What’s Wrong with the World?




An image on the internet has haunted my thoughts recently. The picture showed Muslims at prayer. Below was a picture of a Christian church service. The text asked, “Why does our country accept the first and not the second?”

 I think the best answer is, “The Christian ideal has not been tried and found wanting. It has been found difficult; and left untried.” (G. K. Chesterton, What’s Wrong with the World (1910), ch. 1.5)
This quote is thought provoking. Christians are taking heat for our failures in unprecedented ways in our country, and people are turning toward alternatives. Many of these alternatives are frightening, like the Tolerance Movement. It promotes tolerance of anything non-Christian. We are now asked to accept gay, lesbian, and transgender lifestyles. Canada has announced legalized bestiality, and a new “gender” is now coming to the forefront, transabled, people who want to be disabled and will go to great lengths to lose limbs, the ability to walk, to see, or to hear. 

I can only shake my head. These lifestyles are too foreign to understand.

It should come as no surprise that Islam is now the fastest growing religion.  At the present rate, Christians could become the most hated faith in the world. We are half-way there now. Can we stem the tide? 

Only if we can somehow unite all the Churches with some common ground, and act as a whole. Only if we stand up for what is morally right, without sounding and acting hateful as we have in the past. If we can, we might stem the unholy tide of society’s demands for tolerance of things ungodly. But if we give into hateful judgments, we move right back to one reason we’re in trouble in the first place.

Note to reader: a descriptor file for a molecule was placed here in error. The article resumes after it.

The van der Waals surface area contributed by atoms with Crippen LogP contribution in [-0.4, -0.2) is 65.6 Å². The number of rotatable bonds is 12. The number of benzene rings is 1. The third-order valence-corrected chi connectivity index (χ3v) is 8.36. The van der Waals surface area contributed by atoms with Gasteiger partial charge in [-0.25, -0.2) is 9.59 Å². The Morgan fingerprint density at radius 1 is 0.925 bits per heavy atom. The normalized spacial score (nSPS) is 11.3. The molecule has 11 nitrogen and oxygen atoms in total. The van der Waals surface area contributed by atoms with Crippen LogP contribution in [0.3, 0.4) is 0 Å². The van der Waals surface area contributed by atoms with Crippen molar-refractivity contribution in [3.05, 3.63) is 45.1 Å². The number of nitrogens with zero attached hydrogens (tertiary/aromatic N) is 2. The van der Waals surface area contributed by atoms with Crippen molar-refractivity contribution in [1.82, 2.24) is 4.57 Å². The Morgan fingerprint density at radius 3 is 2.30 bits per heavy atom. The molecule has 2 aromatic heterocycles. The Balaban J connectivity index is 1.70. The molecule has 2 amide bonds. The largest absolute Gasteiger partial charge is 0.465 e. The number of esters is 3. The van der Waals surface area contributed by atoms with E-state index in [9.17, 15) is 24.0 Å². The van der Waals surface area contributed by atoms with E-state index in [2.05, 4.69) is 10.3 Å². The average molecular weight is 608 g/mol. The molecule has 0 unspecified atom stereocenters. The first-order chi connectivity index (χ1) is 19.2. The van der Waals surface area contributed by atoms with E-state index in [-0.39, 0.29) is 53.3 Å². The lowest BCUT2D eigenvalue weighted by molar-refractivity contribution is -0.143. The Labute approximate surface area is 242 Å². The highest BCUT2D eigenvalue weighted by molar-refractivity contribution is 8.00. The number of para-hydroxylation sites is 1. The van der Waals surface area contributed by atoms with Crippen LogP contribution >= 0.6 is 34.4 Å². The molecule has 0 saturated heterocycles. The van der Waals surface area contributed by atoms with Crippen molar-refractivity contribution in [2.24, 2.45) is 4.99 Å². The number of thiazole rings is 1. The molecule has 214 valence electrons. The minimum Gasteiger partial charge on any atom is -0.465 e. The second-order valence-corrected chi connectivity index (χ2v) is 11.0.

Can we learn to practice more of what we preach in order to let go of righteous judgements and unbridled hatred? Can we offer loving alternatives to these other deluded lifestyles? 

If we had put love first, before forced theology, maybe humans wouldn’t be putting animals first, as is evidenced with the uproar over Cecil the Lion, and the recent incident with the gorilla at the Cincinnati Zoo. One woman actually stated that we have many boys, but few gorillas. It boggles my mind that anyone would believe a gorilla’s life is more important that a child’s. 

If we had been more loving in our zeal to convert the world, maybe we wouldn’t be fighting over men using women’s bathrooms, showers, and locker rooms. Perhaps we wouldn’t be listening to debates over when life begins, or hear people proclaim the earth and animals have more rights than humans.
Then maybe we would. 

History shows a pattern. After so many generations, nations eventually forgot their original foundations, and spiraled into decline. 

Regardless, it is time for Christians to stop asking why we are under such prosecution and start looking for ways to live our faith better. Yet, that is a scary thought. Witness in Greek means martyr. 

However, I take comfort in knowing St. Peter was once a coward too.

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